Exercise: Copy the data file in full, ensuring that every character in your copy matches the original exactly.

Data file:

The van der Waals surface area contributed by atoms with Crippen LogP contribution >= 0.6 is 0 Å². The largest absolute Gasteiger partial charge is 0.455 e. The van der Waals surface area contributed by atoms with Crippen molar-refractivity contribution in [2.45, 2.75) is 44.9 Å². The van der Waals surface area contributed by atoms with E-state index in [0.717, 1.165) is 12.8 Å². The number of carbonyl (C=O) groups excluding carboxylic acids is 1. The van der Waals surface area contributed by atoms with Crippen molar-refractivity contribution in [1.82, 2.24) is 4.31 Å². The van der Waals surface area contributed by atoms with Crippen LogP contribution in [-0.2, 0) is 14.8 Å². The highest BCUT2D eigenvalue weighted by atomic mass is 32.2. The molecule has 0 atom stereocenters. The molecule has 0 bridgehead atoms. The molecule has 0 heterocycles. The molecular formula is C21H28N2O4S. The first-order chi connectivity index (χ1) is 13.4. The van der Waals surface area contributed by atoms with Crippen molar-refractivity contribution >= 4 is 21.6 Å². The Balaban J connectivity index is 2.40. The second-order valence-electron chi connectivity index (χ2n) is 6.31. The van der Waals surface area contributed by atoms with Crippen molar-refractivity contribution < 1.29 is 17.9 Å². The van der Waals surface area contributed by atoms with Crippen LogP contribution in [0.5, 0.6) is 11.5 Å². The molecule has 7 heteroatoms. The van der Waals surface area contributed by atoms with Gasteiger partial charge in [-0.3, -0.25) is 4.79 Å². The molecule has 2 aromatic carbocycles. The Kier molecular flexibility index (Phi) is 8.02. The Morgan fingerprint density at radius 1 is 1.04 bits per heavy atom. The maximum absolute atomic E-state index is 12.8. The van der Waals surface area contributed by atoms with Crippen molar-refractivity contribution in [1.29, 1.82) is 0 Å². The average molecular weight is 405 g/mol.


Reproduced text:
The van der Waals surface area contributed by atoms with Crippen LogP contribution >= 0.6 is 0 Å². The largest absolute Gasteiger partial charge is 0.455 e. The van der Waals surface area contributed by atoms with Crippen molar-refractivity contribution in [2.45, 2.75) is 44.9 Å². The van der Waals surface area contributed by atoms with E-state index in [0.717, 1.165) is 12.8 Å². The number of carbonyl (C=O) groups excluding carboxylic acids is 1. The van der Waals surface area contributed by atoms with Crippen molar-refractivity contribution in [1.82, 2.24) is 4.31 Å². The van der Waals surface area contributed by atoms with Crippen LogP contribution in [-0.2, 0) is 14.8 Å². The highest BCUT2D eigenvalue weighted by atomic mass is 32.2. The molecule has 0 atom stereocenters. The molecule has 0 bridgehead atoms. The molecule has 0 heterocycles. The molecular formula is C21H28N2O4S. The first-order chi connectivity index (χ1) is 13.4. The van der Waals surface area contributed by atoms with Crippen molar-refractivity contribution >= 4 is 21.6 Å². The Balaban J connectivity index is 2.40. The second-order valence-electron chi connectivity index (χ2n) is 6.31. The van der Waals surface area contributed by atoms with Crippen molar-refractivity contribution < 1.29 is 17.9 Å². The van der Waals surface area contributed by atoms with Crippen LogP contribution in [0.5, 0.6) is 11.5 Å². The molecule has 7 heteroatoms. The van der Waals surface area contributed by atoms with Gasteiger partial charge in [-0.3, -0.25) is 4.79 Å². The molecule has 2 aromatic carbocycles. The Kier molecular flexibility index (Phi) is 8.02. The Morgan fingerprint density at radius 1 is 1.04 bits per heavy atom. The maximum absolute atomic E-state index is 12.8. The van der Waals surface area contributed by atoms with Crippen molar-refractivity contribution in [1.29, 1.82) is 0 Å². The average molecular weight is 405 g/mol.